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From David Rudkin’s The White Lady to Kate Bush’s “Breathing” – Darker Hued Transmissions

 

The British TV drama Penda’s Fen, written by David Rudkin and directed by Alan Clarke, has become one of the more prominent touchstones for “wyrd related culture.

While Penda’s Fen is very multi-layered in terms of the themes and subjects it explores, it does at one point quite specifically focus on the exploitation and possible misuse of natural resources and landscapes when a character launches into a paranoid conspiracy-like rant:

“What is it, hidden beneath this shell of lovely earth? Some hideous angel of technocratic death? Some alternative city for government from beneath? Motorways there, offices, control suites. Silent there, empty, waiting for the day… those lonely places our technocrats chose for their extreme experiments… Sick laboratories built on or beneath these haunted sites…”

Which brings me to White Lady which was also written by David Rudkin (and he also directed it) which is much more overtly specifically concerned with ecological issues and on his website he describes it as being “A parable on the agro-chemical destruction of nature”.It was originally broadcast as part of the ScreenPlay drama anthology series in a primetime evening slot on BBC Two in 1987 and has not had an official home release on either physical media or digitally – although again degraded quality unofficial discs and online streamable versions have been distributed.

Its plot involves a divorced father who is trying to begin farming while also looking after his two young daughters; in the fields surrounding the farm pesticides are being used, which through the use of intercut actual laboratory images are shown to cause destructive side effects on animals. The titular White Lady is intended to embody the deadly effects of the pesticide and she is portrayed as a white robed spectral presence who masks her true nature under a beatific air.

Her manner and enticements are reminiscent of the White Witch in C.S. Lewis’ popular children’s fantasy novel The Lion, the Witch and the Wardrobe (1950), who attempts to lure a child to her parallel world and to do her bidding by plying him with Turkish Delight sweets. These “white witches” are not be trusted; the White Witch is a despotic ruler who has kept all of her kingdom frozen in winter, while the White Lady’s true colours are revealed as her beatific mask repeatedly slips.

At one point the White Lady apparently benevolently watches over the daughters as they sleep but is revealed as some form of predatory grim reaper when suddenly the silhouetted arc of a scythe she holds appears over their heads. Later she sits serenely and ethereal Earth Mother-like next to bountiful harvested produce displayed on incongruous tables and white tablecloths in the woods and attempts to entice the daughters to take their fill, accept her (and therefore pesticides) as a bountiful nurturing provider and to leave with her for another world:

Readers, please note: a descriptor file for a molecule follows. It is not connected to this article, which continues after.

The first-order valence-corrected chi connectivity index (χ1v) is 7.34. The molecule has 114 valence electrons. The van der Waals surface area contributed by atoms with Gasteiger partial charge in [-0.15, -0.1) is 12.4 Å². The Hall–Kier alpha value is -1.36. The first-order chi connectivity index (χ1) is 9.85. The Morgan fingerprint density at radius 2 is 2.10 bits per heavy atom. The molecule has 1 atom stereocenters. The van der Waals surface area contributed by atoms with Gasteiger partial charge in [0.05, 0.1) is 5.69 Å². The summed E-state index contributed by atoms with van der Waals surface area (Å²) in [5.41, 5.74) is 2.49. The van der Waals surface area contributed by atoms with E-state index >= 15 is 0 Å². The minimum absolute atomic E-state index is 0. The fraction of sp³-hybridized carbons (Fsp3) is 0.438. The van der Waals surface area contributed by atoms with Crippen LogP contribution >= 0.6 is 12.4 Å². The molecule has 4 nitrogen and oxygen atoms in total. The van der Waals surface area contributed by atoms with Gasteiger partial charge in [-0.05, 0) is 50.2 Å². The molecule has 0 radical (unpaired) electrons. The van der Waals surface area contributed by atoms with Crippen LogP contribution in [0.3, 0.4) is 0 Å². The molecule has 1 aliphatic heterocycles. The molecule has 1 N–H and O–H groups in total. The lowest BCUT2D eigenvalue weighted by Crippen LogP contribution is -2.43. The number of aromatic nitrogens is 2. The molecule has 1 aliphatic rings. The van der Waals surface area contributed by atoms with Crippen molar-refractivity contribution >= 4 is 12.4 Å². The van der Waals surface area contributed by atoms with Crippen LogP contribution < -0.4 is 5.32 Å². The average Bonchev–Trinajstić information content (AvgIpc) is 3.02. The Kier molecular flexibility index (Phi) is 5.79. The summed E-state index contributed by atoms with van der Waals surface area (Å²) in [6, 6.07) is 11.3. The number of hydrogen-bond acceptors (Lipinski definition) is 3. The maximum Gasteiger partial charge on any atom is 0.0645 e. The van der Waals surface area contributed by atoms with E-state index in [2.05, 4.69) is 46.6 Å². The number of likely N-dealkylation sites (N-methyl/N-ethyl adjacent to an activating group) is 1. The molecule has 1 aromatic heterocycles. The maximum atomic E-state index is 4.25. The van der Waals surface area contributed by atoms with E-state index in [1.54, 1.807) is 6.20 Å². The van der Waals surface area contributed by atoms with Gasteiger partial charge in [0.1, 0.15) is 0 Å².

“Yes, yes, take… eat… When I am queen, it is strawberries and asparagus all year… I am queen on the planet of light… you shall never be sick there… never die…”

She goes on to gently, slowly and hypnotically begins to say that their father has lost the Earth, that he cannot escape with them and then describe her side effects and how once they have accepted and left with her, she will leave behind changeling replacements to fool their father but that these will carry her “marks” (i.e., genetic mutations).

Eventually she says “All children are mine now… say goodbye to the earth” before fully revealing her true self again, but this time openly in front of their awakened eyes, as she once again appears holding a scythe overhead and looks down at the daughters with a sinister sense of possession. Her bountiful produce is then revealed to be the result of poisonous pesticides, the symbols for which are now shown to be on the white tablecloths as the camera pans across them.

The White Lady’s proclamations to the daughters that: “Each time you have eaten, I have kissed you. Each time you have breathed…” as the pesticide’s symbols are revealed is reminiscent of Kate Bush’s song “Breathing”. Originally released as a single which reached number 16 on UK the charts in 1980 during a period of heightened tensions in the Cold War (and later in the same year featured on the number one album Never for Ever), it takes the viewpoint of an unborn child which has to breathe in deadly fall-out and its mother’s nicotine after an apocalyptic nuclear event. Although initially the song utilises a conventional verse and “catchy” repetitive chorus format, as noted in A Year In The Country: Wandering Through Spectral Fields (2018) it:

“[breaks] from the conventions of what may be expected in a commercially successful pop song, it features an extended unsettling, drifting spoken word passage that describes in a scientific or documentary manner the characteristics of a flash from a nuclear explosion.”

Revisited today the subject matter and at times form of both “Breathing” and White Lady can be considered surprisingly challenging and darkly hued for what were mainstream television broadcasts and music releases, and can be considered as indicators of the vastly changed mainstream popular cultural landscape.

It is difficult to imagine such work as “Breathing” and The White Lady receiving high profile mainstream orientated releases today; there is often a darkness to, for example, contemporary television drama but this is generally utilised for the creation of atmosphere or to create graphic shocks and visual stimulus but it is rarely as explicitly challenging in terms of focusing on the darkness of real-world issues as “Breathing” and “The White Lady” are.

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